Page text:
To be honest, I’m not a huge center knurl guy (maybe I just don’t appreciate the extra connection it gives my back to the bar when I’m squatting). With that being said, the Gold Bar feels like it…”belongs” on my shoulders when I’m squatting. I appreciate that the bar doesn’t register any give, even as the weight starts creeping up and feels consistently stable and in place throughout the duration of each lift.

Surprisingly, I appreciate how the Gold Bar feels when I’m front squatting more than any other lift. Maybe I’m too used to bars with a bit more spin, but the combination of a higher (but not too high) tensile strength and more aggressive knurling makes the bar feel…consistently stable in hands/on the front of my shoulders during each rep.

“Consistently stable”…without realizing it, this is a phrase that keeps popping into my mind as I write this review.

Again, not being able to fully appreciate the utility of the center knurl, I don’t notice any huge benefit of using the Gold Bar when I’m bench pressing. Additionally, I think I’m unique in the fact that I prefer a more aggressive knurling when deadlifting, but find that it messes with my head (and overall form) when I’m benching.

Finally, as you may have figured from what I have alluded to so far, the Gold Bar is ideally suited for deadlifting. Deadlifts normally come around later in my workouts and the knurling helps to negate some of the effects of the sweat accumulation on my hands. I also appreciate that, while I’m not Eddie Hall, there is absolutely zero bend in the bar under the more modest weights that I lift with (where I have found some other, higher-profile barbell brands to bend in the past).

If you’ve been lifting with a multifunctional barbell, the Gold Bar (likely) isn’t going to put 100 pounds/50 kilograms on your total overnight. If you’re not used to more aggressive knurling and a more brittle-than-average bar, it actually might take some getting used to.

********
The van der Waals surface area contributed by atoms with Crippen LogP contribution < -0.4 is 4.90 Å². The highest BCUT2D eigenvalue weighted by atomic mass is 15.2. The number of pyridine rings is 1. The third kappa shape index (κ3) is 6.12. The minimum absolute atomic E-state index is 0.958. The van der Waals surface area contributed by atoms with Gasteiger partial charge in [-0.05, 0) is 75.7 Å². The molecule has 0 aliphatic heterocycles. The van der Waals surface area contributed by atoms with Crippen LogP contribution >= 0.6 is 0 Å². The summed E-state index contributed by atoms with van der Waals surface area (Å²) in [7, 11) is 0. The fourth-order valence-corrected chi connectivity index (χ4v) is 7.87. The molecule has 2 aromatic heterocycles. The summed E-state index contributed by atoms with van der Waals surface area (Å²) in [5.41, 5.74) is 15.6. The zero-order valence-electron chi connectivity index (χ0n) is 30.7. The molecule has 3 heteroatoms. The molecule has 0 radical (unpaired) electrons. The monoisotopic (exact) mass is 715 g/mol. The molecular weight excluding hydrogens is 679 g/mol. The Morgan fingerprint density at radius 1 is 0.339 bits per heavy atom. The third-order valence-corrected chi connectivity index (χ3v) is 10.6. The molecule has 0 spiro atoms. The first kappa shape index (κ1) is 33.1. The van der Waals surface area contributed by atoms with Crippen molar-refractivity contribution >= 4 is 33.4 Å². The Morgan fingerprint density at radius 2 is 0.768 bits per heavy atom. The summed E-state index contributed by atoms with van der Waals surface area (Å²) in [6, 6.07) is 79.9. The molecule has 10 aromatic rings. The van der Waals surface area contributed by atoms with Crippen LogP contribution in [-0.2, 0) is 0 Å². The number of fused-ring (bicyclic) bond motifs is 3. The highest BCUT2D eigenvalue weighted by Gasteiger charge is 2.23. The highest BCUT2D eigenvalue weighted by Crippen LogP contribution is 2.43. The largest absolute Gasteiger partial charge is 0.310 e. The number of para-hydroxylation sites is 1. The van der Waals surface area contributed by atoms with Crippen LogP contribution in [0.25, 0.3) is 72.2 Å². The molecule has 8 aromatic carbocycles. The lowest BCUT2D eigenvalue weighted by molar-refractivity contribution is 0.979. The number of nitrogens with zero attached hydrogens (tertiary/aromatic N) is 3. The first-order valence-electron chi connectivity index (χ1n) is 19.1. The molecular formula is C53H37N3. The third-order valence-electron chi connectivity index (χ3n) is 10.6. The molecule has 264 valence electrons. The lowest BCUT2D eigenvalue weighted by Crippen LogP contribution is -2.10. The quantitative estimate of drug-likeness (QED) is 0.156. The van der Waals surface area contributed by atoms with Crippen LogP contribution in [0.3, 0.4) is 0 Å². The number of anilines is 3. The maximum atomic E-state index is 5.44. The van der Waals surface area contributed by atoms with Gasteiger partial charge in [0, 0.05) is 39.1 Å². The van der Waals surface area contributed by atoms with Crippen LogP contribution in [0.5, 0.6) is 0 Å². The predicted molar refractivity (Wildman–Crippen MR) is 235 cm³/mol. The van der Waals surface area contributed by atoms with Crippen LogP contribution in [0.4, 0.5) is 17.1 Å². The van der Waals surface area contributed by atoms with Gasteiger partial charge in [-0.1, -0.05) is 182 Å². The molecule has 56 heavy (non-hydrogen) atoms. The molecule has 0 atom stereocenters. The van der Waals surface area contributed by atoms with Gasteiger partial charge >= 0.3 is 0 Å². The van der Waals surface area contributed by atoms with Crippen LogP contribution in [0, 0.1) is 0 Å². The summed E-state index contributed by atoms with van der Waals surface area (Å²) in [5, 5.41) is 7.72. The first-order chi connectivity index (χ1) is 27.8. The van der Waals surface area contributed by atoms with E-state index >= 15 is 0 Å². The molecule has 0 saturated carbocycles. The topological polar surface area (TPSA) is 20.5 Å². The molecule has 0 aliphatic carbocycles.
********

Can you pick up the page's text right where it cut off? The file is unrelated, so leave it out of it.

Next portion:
However, as far as accomplishing it’s task of being a “powerlifting barbell”, the ATX Gold Bar passes the snif test…quite well at that. The fact that it also works very well for supplementary and complementary lifts common among powerlifters (such as the front squat) enhances it’s overall utility for it’s intended purpose.

Sport-specific Functionality Score: 90

Multi-use Functionality

I doubt too many people are going to go out of their way to purchase a powerlifting bar to serve as their multi-purpose gym barbell. However, for those who do find themselves in this situation (or who simply want to use their bar for more than just powerlifting), the Gold Bar comes through in a pinch.

Although the shaft is rock solid with knurling that is probably too aggressive for the likings of the vast majority of weightlifters, the sleeves actually have a bit of spin to them. While this isn’t a huge benefit for facilitating Olympic lifts, it does make them easier to perform than many other non-Oly lifting barbells.

For those looking to just “blast their biceps” or perform less specialized movements, the knurling might be slightly problematic, but not so much so to make the bar unusable to those with…uninitiated hands.